The Vietnam War turned Ron "Stray Dog” Hall’s life upside-down. The sixty-something biker from Missouri still has nightmares and cries when he recalls his battlefield buddies. His struggle with a tragic past comes down to remembering the fallen and helping victims and their families. Hall is also a committed local activist, who attempts to help everyone. In his free time, he cares for a pack of adorable dogs and studies Spanish. His wife, Alice, is from Mexico, and the couple speaks in two languages like a true partnership. In the film Stray Dog, Debra Granik takes on the issue of dealing with a multi-year war trauma also in the context of modern armed conflicts. At the same time, she uses Hall’s biography to break the stereotype of a biker tough guy, a veteran and all-around American hero.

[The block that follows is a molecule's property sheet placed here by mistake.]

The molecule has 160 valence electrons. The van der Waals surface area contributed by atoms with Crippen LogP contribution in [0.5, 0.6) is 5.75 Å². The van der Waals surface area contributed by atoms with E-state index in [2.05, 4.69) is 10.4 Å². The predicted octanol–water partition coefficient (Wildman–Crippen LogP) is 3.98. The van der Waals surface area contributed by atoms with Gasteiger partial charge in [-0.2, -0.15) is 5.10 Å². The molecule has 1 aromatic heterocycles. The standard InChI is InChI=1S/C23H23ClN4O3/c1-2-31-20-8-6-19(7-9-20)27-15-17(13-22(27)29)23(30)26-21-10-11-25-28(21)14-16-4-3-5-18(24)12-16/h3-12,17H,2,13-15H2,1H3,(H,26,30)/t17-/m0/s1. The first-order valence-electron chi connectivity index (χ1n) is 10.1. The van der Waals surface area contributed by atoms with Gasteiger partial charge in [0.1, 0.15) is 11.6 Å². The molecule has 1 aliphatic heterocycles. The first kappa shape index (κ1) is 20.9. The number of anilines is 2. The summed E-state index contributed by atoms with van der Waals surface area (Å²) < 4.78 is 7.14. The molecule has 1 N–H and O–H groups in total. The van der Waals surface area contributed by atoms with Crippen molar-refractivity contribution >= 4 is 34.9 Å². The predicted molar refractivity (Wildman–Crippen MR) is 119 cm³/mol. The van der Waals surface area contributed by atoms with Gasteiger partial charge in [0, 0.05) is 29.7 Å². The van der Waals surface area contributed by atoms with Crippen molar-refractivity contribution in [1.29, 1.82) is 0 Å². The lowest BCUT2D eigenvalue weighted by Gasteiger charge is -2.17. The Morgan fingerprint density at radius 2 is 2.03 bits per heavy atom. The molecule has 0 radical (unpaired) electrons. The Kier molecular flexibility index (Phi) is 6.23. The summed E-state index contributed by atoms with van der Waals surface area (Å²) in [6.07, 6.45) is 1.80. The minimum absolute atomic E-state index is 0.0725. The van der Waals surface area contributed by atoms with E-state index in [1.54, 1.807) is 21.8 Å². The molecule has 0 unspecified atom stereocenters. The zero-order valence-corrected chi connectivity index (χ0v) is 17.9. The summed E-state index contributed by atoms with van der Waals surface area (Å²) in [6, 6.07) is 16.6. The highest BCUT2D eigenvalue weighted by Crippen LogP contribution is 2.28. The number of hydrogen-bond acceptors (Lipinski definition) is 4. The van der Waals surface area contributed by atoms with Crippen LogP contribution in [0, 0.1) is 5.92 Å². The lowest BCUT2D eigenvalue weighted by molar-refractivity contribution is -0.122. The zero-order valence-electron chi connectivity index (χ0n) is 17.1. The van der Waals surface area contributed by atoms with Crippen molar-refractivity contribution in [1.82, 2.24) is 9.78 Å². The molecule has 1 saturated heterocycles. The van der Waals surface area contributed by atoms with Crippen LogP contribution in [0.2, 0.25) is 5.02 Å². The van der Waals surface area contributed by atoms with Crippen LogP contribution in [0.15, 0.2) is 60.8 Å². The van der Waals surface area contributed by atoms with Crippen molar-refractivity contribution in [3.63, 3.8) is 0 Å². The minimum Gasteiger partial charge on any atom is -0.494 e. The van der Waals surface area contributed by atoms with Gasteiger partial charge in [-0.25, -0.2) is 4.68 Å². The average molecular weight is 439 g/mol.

Los Angeles FF 2014 – Jury Documentary Prize
Debra Granik was born in 1963 in Cambridge, Massachusetts and graduated in 1985 with a degree in Politics from Brandeis University and later earned an MFA from the graduate film program at New York University (Tisch School of the Arts), and took part in the Writer’s and Director’s Lab at the Sundance Institute. During her studies, she debuted with the short Snake Feed and several years later she won the Best Director Award at the Sundance Film Festival for her first feature-length film Down to the Bone. Granik's second feature, Winter's Bone, received four Oscar nominations in 2011.
1997 Snake Feed (short)
2004 Aż do kości / Down to the Bone
2010 Do szpiku kości / Winter’s Bone
2014 Przybłęda / Stray Dog (doc.)